The React team is excited to share a few updates:
We’ve started work on the React 18 release, which will be our next major version.
We’ve created a Working Group to prepare the community for gradual adoption of new features in React 18.
We’ve published a React 18 Alpha so that library authors can try it and provide feedback.
These updates are primarily aimed at maintainers of third-party libraries. If you’re learning, teaching, or using React to build user-facing applications, you can safely ignore this post. But you are welcome to follow the discussions in the React 18 Working Group if you’re curious!
When it’s released, React 18 will include out-of-the-box improvements (like automatic batching), new APIs (like startTransition), and a new streaming server renderer with built-in support for React.lazy.
These features are possible thanks to a new opt-in mechanism we’re adding in React 18. It’s called “concurrent rendering” and it lets React prepare multiple versions of the UI at the same time. This change is mostly behind-the-scenes, but it unlocks new possibilities to improve both real and perceived performance of your app.
If you’ve been following our research into the future of React (we don’t expect you to!), you might have heard of something called “concurrent mode” or that it might break your app. In response to this feedback from the community, we’ve redesigned the upgrade strategy for gradual adoption. Instead of an all-or-nothing “mode”, concurrent rendering will only be enabled for updates triggered by one of the new features. In practice, this means you will be able to adopt React 18 without rewrites and try the new features at your own pace.
Since concurrency in React 18 is opt-in, there are no significant out-of-the-box breaking changes to component behavior. You can upgrade to React 18 with minimal or no changes to your application code, with a level of effort comparable to a typical major React release. Based on our experience converting several apps to React 18, we expect that many users will be able to upgrade within a single afternoon.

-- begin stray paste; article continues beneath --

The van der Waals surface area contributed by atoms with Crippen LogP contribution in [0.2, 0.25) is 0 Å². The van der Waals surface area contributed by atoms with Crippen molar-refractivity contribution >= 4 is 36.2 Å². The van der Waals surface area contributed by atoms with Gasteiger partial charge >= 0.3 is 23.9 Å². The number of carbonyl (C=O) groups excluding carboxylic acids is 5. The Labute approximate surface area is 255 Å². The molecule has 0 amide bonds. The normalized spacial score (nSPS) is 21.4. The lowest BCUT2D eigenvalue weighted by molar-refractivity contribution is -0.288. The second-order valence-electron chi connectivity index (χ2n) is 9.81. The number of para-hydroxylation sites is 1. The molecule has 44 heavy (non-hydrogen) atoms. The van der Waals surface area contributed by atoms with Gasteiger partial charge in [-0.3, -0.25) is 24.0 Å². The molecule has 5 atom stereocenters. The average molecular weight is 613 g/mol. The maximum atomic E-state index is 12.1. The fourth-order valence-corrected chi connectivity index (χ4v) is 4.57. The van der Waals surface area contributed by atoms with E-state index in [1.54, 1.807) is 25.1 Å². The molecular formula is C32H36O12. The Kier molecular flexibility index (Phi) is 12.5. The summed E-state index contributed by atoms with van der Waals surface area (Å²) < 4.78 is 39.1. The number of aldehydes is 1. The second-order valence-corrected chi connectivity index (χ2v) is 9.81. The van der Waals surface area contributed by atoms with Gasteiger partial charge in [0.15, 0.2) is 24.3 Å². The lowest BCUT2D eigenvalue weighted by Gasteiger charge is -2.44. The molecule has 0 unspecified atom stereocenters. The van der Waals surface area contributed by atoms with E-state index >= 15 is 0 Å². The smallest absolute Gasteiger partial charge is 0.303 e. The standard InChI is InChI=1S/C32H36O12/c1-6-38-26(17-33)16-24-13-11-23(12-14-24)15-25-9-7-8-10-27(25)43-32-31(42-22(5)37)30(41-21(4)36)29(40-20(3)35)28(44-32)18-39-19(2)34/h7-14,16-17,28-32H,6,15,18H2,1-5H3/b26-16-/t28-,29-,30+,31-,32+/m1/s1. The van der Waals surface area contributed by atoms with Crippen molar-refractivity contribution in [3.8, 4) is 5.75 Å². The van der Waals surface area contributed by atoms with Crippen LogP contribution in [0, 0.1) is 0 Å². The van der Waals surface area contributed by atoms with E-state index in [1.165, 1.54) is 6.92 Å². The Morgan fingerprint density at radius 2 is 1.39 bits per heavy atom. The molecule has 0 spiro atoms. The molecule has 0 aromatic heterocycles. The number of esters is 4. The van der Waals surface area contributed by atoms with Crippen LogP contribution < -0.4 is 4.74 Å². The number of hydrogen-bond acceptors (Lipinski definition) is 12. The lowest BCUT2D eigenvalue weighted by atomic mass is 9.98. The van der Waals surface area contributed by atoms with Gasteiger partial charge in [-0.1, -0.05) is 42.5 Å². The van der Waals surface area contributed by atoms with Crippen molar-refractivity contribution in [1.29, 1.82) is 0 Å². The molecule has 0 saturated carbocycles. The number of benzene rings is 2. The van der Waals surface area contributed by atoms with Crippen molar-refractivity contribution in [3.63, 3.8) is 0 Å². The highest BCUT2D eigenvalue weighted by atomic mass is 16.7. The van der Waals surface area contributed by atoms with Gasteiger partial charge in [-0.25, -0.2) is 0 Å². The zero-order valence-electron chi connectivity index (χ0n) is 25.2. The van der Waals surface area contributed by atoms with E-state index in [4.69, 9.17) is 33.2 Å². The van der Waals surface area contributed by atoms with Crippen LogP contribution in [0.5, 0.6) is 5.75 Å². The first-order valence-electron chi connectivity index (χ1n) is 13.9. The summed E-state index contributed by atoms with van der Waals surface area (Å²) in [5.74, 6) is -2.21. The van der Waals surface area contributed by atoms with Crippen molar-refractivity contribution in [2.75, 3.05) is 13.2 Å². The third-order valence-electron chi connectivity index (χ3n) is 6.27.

We successfully shipped concurrent features to tens of thousands of components at Facebook, and in our experience, we’ve found that most React components “just work” without additional changes. We’re committed to making sure this is a smooth upgrade for the entire community, so today we’re announcing the React 18 Working Group.
We’re trying something new for this release: We’ve invited a panel of experts, developers, library authors, and educators from across the React community to participate in our React 18 Working Group to provide feedback, ask questions, and collaborate on the release. We couldn’t invite everyone we wanted to this initial, small group, but if this experiment works out, we hope there will be more in the future!
The goal of the React 18 Working Group is to prepare the ecosystem for a smooth, gradual adoption of React 18 by existing applications and libraries. The Working Group is hosted on GitHub Discussions and is available for the public to read. Members of the working group can leave feedback, ask questions, and share ideas. The core team will also use the discussions repo to share our research findings. As the stable release gets closer, any important information will also be posted on this blog.
For more information on upgrading to React 18, or additional resources about the release, see the React 18 announcement post.
Everyone can read the discussions in the React 18 Working Group repo.
Because we expect an initial surge of interest in the Working Group, only invited members will be allowed to create or comment on threads. However, the threads are fully visible to the public, so everyone has access to the same information. We believe this is a good compromise between creating a productive environment for working group members, while maintaining transparency with the wider community.
As always, you can submit bug reports, questions, and general feedback to our issue tracker.
New alphas are regularly published to npm using the @alpha tag. These releases are built using the most recent commit to our main repo. When a feature or bugfix is merged, it will appear in an alpha the following weekday.
There may be significant behavioral or API changes between alpha releases. Please remember that alpha releases are not recommended for user-facing, production applications.
We don’t have a specific release date scheduled, but we expect it will take several months of feedback and iteration before React 18 is ready for most production applications.
Library Alpha: Available today
Public Beta: At least several months
Release Candidate (RC): At least several weeks after Beta
General Availability: At least several weeks after RC
More details about our projected release timeline are available in the Working Group. We’ll post updates on this blog when we’re closer to a public release.